Vincent reminds us all what it means to be priest and pastor. It is to hear today’s Gospel and know in our heart’s deep core that Christ is speaking to us. And he is speaking to us today, just as he did all those years ago when we first heard his call. He is speaking to us today as on that day we lay prostrate on the stone cold floor of that nave. We are here to serve God’s people; we are called to be shepherds for those without a shepherd; not behind the beauty of our stain glass or the walls of our sacred spaces, but in city streets, soup kitchen lines and in places where the needy seek refuge and the desperate comfort. In four hundred years the human condition has not changed; nor has the call of the Gospel on our hearts, time and effort.

Does it seem to you a blessed coincidence that today we stand as a diocese looking towards restoration and renewal, on this the feast of a man such as Vincent de Paul?

As we read documents such as “the State of the Diocese” and “From Risk to Opportunities”, it is tempting to wish for 67 Vincents to inaugurate the kind of renewal he knew all too well! We don’t have 67 Vincents! -- we do have 67 pastors! We do have 67 priests who said ‘yes’ all those years ago. We do have 67 on whom hands were laid and the same Holy Spirit descended on them, as descended on Vincent. God has not sent Vincent, not to Pennsylvania. He has sent us. Today’s second reading reminds us of that call:

“Brothers and Sisters, think of what you were when you were called. Not many of you were wise by human standards; not many were influential; not many were of noble birth. But God chose the foolish of the world to shame the wise. God chose the weak things of the world to shame the strong.”

Those words were true of Vincent, just as they were true of John Vianney, Martin Luther and many more. They can be true of all of us. You know, when you belong to a Religious Order for 22 years you get to travel to many countries and belong to many communities. I’ve known and worked with so many great priests, and a few crusty ones as well! But nowhere have I found priests who work harder, or are more mission driven, or pastorally talented, than among all of you here in the Diocese of Bethlehem.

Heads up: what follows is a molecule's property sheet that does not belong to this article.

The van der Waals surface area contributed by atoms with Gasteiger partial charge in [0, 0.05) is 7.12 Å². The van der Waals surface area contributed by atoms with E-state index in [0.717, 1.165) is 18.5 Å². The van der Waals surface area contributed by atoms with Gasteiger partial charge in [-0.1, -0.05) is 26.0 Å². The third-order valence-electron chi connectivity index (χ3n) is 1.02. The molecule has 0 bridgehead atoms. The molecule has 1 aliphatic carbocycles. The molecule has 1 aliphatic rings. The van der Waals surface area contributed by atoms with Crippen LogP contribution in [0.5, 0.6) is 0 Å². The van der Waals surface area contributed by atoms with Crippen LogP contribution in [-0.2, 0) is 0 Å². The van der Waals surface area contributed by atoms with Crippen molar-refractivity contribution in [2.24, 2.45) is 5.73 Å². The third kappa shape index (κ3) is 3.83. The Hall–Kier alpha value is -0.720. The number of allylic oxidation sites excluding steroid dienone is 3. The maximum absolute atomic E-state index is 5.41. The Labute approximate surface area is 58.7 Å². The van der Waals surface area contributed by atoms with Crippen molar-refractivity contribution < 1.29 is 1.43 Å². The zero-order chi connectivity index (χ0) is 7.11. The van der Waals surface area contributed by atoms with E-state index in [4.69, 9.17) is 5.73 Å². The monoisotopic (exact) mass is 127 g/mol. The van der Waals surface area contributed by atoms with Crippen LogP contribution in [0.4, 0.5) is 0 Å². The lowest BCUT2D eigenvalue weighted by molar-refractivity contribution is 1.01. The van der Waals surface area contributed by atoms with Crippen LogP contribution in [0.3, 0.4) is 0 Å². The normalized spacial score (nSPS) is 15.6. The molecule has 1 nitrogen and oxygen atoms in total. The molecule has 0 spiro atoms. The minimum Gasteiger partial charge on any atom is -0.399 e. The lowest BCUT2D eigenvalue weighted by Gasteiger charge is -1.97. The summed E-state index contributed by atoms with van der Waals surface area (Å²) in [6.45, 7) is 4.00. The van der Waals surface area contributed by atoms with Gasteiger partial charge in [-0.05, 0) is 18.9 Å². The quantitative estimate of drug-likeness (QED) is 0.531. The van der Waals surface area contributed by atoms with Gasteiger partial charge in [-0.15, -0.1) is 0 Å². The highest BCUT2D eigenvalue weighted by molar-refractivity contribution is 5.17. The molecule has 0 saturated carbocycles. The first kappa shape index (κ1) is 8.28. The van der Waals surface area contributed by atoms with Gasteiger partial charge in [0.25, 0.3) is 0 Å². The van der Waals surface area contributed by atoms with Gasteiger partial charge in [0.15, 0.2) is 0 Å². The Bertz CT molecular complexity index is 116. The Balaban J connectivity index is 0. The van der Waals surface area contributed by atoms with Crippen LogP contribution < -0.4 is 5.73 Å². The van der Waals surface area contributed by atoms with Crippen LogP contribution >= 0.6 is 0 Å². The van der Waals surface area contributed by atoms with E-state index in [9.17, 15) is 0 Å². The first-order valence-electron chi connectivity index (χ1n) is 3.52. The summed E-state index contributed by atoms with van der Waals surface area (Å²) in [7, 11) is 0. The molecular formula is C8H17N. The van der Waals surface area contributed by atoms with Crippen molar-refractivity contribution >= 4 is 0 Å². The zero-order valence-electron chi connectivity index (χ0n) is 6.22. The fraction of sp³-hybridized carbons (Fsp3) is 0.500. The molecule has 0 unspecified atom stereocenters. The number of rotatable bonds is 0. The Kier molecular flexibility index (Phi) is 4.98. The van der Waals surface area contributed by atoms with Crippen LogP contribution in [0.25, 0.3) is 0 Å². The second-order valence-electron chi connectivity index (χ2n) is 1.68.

I can remember the first time I came on Retreat. On the first day I can recall thinking: “Wow! These Episcopalians really like each other!” The second day I can remember thinking:

“Wow! These Episcopalians really listen to one another!” And on the third day I can remember thinking:

“Wow! These Episcopalians really love one another. I got to get out of here; I could be way too catholic for this!”

If we were to ask Vincent today for a lesson as we set out on this great campaign and renewal surely he would tell us this:

“You have a story to tell. The greatest story ever. Tell it. Tell of Jesus and his story; of his teaching and his message. Tell his story with all, that you have; tell a story of hope, joy, forgiveness and compassion in all that you do and say. Give people hope, the hope of a better tomorrow and an opportunity to begin again.”

Vincent’s life taught that story and made it at once applicable and believeable. Our lives should do the same, for we have the same story to tell.

Andy Gerns, quoting Martha Reese, reminds us that all Evangelism begins with prayer and all renewal also. The call to prayer, spirituality and transformation has to begin with us as pastors and teachers and tellers of the story. Without our own personal transformation and renewal the gospel story does not have the “living breathing stuff of the spirit” that we see Vincent and so many others give it.

On the eve of a young cleric’s ordination Vincent wrote to him some kind words of advice often quoted by Vincentians: he wrote:

“Ordination to the priesthood is not an end, it is a beginning. Try to remember that this is not your work you go out to do, it is the Lord’s. You must refresh that work and your consecration each day through prayer and study. --- We do not serve a stupid God; and God does not need to be served by a stupid priest!. Be diligent in your prayer that God’s grace may work in and through you and lead others to salvation. Most of all, remember that you have been chosen to serve, do so with grace and humility and God will bless the work that you do.”